Stosław served in 5th Kresowa Division, which was part of the 2nd Corps of General Anders. He was one of the first to see what Monte Cassino meant, because he was appointed as a reconnaissance officer to check the area before the battle. Four previous offensives had failed, and Monte Cassino, a strategic site connecting Rome with Naples, remained unconceived. They did their reconnaissance work at night, because only at night they could move, since  there were German fortifications everywhere. They were on mules.

Stosław wasn't scared yet. Fear came later. When they were hiding about two weeks in the bunkers under the top of the mountain. It was raining for two days. Finally, another day came, the sun shone, He took off his shirt and went outside, and first heard the whistle, and then the boom of the mortars falling around him. And yet it seemed that no one was there. It turned out that there were Germans everywhere. Conditions for conducting the offensive were very difficult.

A month later, when they took their positions, there was an unbearable smell in the air. No one had picked up the corpses on the hills, their bodies had decomposed. They waited for the order. When the day finally came, at 10 p.m., he heard one terrible bang at once. The sky turned white from the guns. Just like during the day. Stosław was ordered to report to Captain Alexander Florkowski. The Germans were sitting in the rocks. Among them was one of the best Italian paratrooper divisions. They were soldiers ready for anything. Captain Florkowski told us to provide support to the infantry that was going up to Monte Cassino. It was an extremely tough offensive that lasted eight days. There were 1,051 killed, 4,000 wounded. A bullet struck his leg. The Germans were firing bullets from the mountain, and they made a poignant whistling sound, so one had the impression that they were flying over one’s head and would hit. They were convinced that the Germans had already detected them, because one mortar fell next to them. And it didn't explode. It went deep into the ground. If it had exploded, they would all be gone,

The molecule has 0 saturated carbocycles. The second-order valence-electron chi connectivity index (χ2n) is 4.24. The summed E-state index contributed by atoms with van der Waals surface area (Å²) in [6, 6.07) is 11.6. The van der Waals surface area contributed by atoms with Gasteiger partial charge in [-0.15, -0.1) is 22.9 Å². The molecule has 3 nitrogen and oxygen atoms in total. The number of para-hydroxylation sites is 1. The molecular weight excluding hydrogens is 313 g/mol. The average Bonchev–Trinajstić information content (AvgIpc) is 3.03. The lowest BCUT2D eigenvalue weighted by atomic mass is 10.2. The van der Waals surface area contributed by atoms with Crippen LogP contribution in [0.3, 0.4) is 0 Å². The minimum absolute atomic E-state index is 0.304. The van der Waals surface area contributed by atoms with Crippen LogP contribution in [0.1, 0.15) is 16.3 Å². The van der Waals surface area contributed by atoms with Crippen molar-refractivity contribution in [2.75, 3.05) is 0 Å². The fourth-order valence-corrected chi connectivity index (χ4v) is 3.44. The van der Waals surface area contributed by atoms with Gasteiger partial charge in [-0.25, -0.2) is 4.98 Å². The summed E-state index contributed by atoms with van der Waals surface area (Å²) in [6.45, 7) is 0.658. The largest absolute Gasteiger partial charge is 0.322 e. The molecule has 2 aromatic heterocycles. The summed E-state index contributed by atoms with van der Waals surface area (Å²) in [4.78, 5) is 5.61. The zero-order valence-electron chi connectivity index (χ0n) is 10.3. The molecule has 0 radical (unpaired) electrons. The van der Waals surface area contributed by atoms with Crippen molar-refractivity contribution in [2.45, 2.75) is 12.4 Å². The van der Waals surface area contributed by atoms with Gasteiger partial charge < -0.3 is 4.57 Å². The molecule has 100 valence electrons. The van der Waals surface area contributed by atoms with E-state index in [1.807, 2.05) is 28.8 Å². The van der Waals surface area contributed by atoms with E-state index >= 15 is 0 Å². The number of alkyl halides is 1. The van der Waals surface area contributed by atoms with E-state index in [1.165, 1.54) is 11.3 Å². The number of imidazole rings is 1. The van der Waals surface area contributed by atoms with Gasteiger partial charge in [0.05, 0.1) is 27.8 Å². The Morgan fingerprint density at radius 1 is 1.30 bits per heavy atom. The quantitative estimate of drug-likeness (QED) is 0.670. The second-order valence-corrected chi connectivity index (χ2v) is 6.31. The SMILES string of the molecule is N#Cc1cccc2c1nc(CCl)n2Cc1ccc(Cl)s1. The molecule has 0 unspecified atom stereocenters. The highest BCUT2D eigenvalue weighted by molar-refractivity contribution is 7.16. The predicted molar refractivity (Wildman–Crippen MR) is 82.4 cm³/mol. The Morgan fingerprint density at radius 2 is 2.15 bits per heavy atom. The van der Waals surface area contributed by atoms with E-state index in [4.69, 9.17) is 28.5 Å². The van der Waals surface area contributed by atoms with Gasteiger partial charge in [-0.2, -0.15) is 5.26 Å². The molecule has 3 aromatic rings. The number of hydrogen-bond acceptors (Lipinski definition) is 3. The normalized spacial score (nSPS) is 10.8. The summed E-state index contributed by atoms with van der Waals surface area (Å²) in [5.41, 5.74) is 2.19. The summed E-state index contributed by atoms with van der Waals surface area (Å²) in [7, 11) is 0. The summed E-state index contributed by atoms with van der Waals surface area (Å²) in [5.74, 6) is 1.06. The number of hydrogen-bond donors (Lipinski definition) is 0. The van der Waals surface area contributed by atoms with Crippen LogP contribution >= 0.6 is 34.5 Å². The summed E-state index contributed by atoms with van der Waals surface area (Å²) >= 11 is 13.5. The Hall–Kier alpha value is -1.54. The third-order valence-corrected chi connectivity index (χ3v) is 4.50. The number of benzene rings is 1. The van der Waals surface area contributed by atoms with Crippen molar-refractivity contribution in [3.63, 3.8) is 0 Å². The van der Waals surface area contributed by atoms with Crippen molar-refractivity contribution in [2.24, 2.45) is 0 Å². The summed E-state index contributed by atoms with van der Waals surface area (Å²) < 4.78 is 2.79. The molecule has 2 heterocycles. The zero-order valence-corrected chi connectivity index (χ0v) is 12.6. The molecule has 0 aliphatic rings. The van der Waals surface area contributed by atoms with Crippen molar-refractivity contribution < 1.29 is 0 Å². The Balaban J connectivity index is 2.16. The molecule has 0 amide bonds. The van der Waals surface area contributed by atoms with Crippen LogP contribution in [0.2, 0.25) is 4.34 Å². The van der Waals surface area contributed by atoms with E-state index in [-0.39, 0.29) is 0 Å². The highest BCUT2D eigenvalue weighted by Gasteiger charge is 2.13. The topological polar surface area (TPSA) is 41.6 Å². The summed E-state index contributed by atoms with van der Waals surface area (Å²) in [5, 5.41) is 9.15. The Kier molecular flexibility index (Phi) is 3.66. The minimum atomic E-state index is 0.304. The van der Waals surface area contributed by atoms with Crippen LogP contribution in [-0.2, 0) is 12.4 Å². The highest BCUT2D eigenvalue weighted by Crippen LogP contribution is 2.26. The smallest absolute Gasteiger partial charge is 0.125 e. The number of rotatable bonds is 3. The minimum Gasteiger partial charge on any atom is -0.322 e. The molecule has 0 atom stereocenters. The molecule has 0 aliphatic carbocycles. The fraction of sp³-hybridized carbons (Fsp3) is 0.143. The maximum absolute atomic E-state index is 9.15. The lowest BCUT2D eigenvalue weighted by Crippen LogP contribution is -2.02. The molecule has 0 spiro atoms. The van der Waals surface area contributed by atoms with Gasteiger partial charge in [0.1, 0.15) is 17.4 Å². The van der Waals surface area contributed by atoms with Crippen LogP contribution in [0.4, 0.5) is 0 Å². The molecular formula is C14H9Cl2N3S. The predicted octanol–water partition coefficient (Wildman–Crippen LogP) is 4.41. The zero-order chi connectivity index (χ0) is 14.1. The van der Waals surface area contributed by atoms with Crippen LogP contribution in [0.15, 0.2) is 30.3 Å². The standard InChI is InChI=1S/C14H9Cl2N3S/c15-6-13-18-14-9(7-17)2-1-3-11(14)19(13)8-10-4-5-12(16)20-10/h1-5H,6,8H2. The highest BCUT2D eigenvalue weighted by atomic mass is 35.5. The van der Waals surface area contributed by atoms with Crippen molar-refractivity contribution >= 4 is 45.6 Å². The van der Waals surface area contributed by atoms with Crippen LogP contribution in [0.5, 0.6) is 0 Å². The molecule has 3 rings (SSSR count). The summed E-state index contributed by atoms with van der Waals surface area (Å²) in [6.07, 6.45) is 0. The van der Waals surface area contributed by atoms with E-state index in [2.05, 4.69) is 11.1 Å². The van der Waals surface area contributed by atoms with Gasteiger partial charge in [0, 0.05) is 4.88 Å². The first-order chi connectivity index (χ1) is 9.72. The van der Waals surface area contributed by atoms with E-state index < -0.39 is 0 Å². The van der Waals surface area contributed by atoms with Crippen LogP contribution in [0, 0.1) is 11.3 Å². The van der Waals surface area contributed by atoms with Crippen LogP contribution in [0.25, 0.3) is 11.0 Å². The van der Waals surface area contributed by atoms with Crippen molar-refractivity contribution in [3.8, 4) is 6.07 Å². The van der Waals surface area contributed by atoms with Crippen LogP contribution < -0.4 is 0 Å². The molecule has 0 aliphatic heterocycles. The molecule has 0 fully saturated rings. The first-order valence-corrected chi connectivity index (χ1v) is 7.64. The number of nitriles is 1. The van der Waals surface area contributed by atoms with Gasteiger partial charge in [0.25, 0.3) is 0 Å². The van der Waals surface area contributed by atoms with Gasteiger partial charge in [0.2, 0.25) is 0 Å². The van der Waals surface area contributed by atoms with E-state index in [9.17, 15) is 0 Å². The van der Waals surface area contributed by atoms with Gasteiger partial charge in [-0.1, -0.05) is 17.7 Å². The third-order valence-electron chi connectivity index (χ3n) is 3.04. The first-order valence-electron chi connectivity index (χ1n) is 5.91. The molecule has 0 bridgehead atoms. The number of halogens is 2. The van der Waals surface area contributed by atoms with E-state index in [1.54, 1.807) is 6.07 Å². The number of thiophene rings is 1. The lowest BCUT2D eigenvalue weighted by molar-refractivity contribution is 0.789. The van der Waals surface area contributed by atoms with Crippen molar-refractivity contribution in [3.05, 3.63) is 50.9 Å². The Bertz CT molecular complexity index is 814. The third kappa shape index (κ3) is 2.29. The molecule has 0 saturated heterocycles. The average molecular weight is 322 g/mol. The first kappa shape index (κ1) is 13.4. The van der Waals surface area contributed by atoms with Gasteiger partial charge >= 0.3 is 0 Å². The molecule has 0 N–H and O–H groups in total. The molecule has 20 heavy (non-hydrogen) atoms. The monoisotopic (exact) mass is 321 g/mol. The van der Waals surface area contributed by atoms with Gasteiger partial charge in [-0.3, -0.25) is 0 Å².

On the 8th day the 3rd Division entered Monte Cassino on one side, and Stosław’s 40 minutes later on the other side. So Stosław was one of the first to go to Monte Cassino. It was May 18th. Most of the Germans had fled. They left only a small hospital with their wounded. Today it is easy to talk about it, but this moment of climbing Monte Cassino, after eight days of fighting day and night was incredibly hard. The monastery was completely ruined. In the courtyard, among these ruins, a column with the statue of the Blessed Virgin was completely left untouched. In the 1990s, when Stosław visited Monte Cassino, he asked the museum’s director about this statue. He was told that there was no such statue, but he found the statue in the basement.  

When Stosław had reached the monastery, he had seen something else. Among the rubble on the ground, he found the relic of St. Benedict, the founder of the monastery. Years later, he asked at the monastery if he should return it and was told he could keep it. To this day, it is hanging over his bed.

The soldiers were all exhausted - without strength, they were lying on the rubble, falling asleep on the stones from fatigue. There was a joy that we had won because the capture of Monte Cassino opened the way to Rome. But physically they could not be happy. So many Poles had died, it was terrible. The capture of Monte Cassino was a great feat. The Germans were previously invincible and so well prepared. After the battle, they rested in Naples. What a surprise that life seemed normal there. It struck them that in the fields where the olive trees grew, the children walked and opera arias were sung.